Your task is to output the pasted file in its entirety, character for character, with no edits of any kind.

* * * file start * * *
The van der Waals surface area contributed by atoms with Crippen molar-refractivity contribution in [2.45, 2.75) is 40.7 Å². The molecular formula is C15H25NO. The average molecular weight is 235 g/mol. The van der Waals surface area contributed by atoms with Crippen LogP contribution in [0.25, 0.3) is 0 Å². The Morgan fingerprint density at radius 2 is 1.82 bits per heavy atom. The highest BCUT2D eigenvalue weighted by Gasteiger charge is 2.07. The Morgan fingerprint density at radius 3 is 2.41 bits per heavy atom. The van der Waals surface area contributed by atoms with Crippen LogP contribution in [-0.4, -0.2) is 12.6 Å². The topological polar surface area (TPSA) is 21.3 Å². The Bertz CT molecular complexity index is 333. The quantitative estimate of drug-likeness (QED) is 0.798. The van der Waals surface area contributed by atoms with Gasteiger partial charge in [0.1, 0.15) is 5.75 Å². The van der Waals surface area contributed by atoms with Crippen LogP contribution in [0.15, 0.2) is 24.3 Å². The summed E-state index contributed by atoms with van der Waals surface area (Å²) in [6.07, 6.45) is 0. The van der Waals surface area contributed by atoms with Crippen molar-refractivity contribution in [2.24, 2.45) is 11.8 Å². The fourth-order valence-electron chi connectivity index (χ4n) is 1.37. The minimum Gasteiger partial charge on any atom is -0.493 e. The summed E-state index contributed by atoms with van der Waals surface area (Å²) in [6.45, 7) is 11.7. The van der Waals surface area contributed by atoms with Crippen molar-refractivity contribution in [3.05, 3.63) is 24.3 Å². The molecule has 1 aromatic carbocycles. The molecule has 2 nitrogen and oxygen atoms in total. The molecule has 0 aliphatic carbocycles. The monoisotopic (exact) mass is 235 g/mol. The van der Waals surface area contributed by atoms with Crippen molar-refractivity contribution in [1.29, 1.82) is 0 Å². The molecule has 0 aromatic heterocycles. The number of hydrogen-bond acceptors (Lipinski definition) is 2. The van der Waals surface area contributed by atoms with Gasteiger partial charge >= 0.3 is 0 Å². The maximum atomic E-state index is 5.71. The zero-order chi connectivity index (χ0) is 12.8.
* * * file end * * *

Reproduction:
The van der Waals surface area contributed by atoms with Crippen molar-refractivity contribution in [2.45, 2.75) is 40.7 Å². The molecular formula is C15H25NO. The average molecular weight is 235 g/mol. The van der Waals surface area contributed by atoms with Crippen LogP contribution in [0.25, 0.3) is 0 Å². The Morgan fingerprint density at radius 2 is 1.82 bits per heavy atom. The highest BCUT2D eigenvalue weighted by Gasteiger charge is 2.07. The Morgan fingerprint density at radius 3 is 2.41 bits per heavy atom. The van der Waals surface area contributed by atoms with Crippen LogP contribution in [-0.4, -0.2) is 12.6 Å². The topological polar surface area (TPSA) is 21.3 Å². The Bertz CT molecular complexity index is 333. The quantitative estimate of drug-likeness (QED) is 0.798. The van der Waals surface area contributed by atoms with Gasteiger partial charge in [0.1, 0.15) is 5.75 Å². The van der Waals surface area contributed by atoms with Crippen LogP contribution in [0.15, 0.2) is 24.3 Å². The summed E-state index contributed by atoms with van der Waals surface area (Å²) in [6.07, 6.45) is 0. The van der Waals surface area contributed by atoms with Crippen molar-refractivity contribution in [2.24, 2.45) is 11.8 Å². The fourth-order valence-electron chi connectivity index (χ4n) is 1.37. The minimum Gasteiger partial charge on any atom is -0.493 e. The summed E-state index contributed by atoms with van der Waals surface area (Å²) in [6.45, 7) is 11.7. The van der Waals surface area contributed by atoms with Crippen molar-refractivity contribution in [3.05, 3.63) is 24.3 Å². The molecule has 1 aromatic carbocycles. The molecule has 2 nitrogen and oxygen atoms in total. The molecule has 0 aliphatic carbocycles. The monoisotopic (exact) mass is 235 g/mol. The van der Waals surface area contributed by atoms with Crippen molar-refractivity contribution in [1.29, 1.82) is 0 Å². The molecule has 0 aromatic heterocycles. The number of hydrogen-bond acceptors (Lipinski definition) is 2. The van der Waals surface area contributed by atoms with Gasteiger partial charge >= 0.3 is 0 Å². The maximum atomic E-state index is 5.71. The zero-order chi connectivity index (χ0) is 12.8.